vines requires lots of patience and time, and because dirty fingernails are not stylish, this kimchi is not very popular these days. A small serving of it doesn’t require much work, but to make kimchi you should peel at least a big basketful. Thus, sweet potato vine kimchi has been nearly forgotten, both in monastic and secular communities. All the ingredients were now ready: a basket of sweet potato vines picked from the garden by a devotee living down the mountain, a handful of red chili peppers, a couple of regular potatoes, ginger, and a handful of glutinous rice. A few women who remember the sweet and sour taste of this kimchi they ate all summer long to the point of fatigue in childhood, and the young woman in charge of the temple kitchen who has never heard of it, helped with making the kimchi. Preparation took almost half a
day, although we only made a small batch because it was meditation retreat season and there were few residents in the temple. While making the kimchi, Ven. Beopjin cracked a few jokes to alleviate the tedious work and showed us a few tips on how to peel the vines quickly and efficiently.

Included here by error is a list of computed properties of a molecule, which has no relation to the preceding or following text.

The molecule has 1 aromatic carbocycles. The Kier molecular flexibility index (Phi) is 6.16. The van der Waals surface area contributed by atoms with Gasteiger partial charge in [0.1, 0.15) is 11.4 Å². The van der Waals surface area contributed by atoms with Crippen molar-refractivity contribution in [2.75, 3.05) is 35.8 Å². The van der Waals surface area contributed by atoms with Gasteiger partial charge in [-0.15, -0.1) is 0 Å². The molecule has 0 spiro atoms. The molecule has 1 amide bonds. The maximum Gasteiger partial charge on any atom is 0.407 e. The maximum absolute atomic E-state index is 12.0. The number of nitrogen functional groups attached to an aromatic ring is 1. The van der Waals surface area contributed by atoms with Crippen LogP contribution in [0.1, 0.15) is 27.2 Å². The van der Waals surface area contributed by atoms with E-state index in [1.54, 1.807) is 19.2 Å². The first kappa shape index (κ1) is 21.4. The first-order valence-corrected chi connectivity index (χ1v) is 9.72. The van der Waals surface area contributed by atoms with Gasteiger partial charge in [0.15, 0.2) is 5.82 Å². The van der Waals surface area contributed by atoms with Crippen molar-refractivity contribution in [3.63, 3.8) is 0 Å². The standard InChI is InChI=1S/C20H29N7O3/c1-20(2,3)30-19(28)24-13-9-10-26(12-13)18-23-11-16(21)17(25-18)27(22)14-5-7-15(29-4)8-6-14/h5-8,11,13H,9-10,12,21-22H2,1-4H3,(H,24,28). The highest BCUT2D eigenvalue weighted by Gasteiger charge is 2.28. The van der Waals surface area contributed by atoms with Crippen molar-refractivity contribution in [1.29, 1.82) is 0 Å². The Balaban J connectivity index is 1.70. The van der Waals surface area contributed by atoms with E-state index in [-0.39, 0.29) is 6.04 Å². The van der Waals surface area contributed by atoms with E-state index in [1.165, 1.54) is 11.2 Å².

The basic skills behind peeling them is that you have to hold the vine vertically with the leaves facing up, and then twist the end of the stem and peel it downward. I tried and found the skins peeled easily without breaking in the middle. Ven. Beopjin told us how she used to collect the vines when she was a young girl by carrying a huge basket bigger than her tiny body. She said her sleeves and pants were completely soaked by the wet leaves while picking them.
Sweet Potato Vine Kimchi
Sweet potato vines, glutinous rice, regular potatoes, fresh red chili peppers, ginger, salt, sesame seeds, temple-made dark soy sauce.
Directions (Gyeongsang-do style)
1. Peel the vines, wash them under running water, and sprinkle with salt. When
softened, rinse a few times and drain.
2. Soak the glutinous rice in water, and then boil until it becomes a thick porridge.
3. Trim fresh red chili peppers and ginger. Cut them into thick pieces. (leave one or
two fresh red chili peppers and cut them diagonally)
4. Peel the regular potatoes, boil and mash them.
5. Blend ginger, chili peppers, and glutinous rice porridge in a blender. Then put all
ingredients into a big bowl and mix well.
6. Add sesame seeds, salt, and soy sauce to the above mixture. Add more salt or
soy sauce to taste. You may eat this as fresh kimchi or ferment for a day at room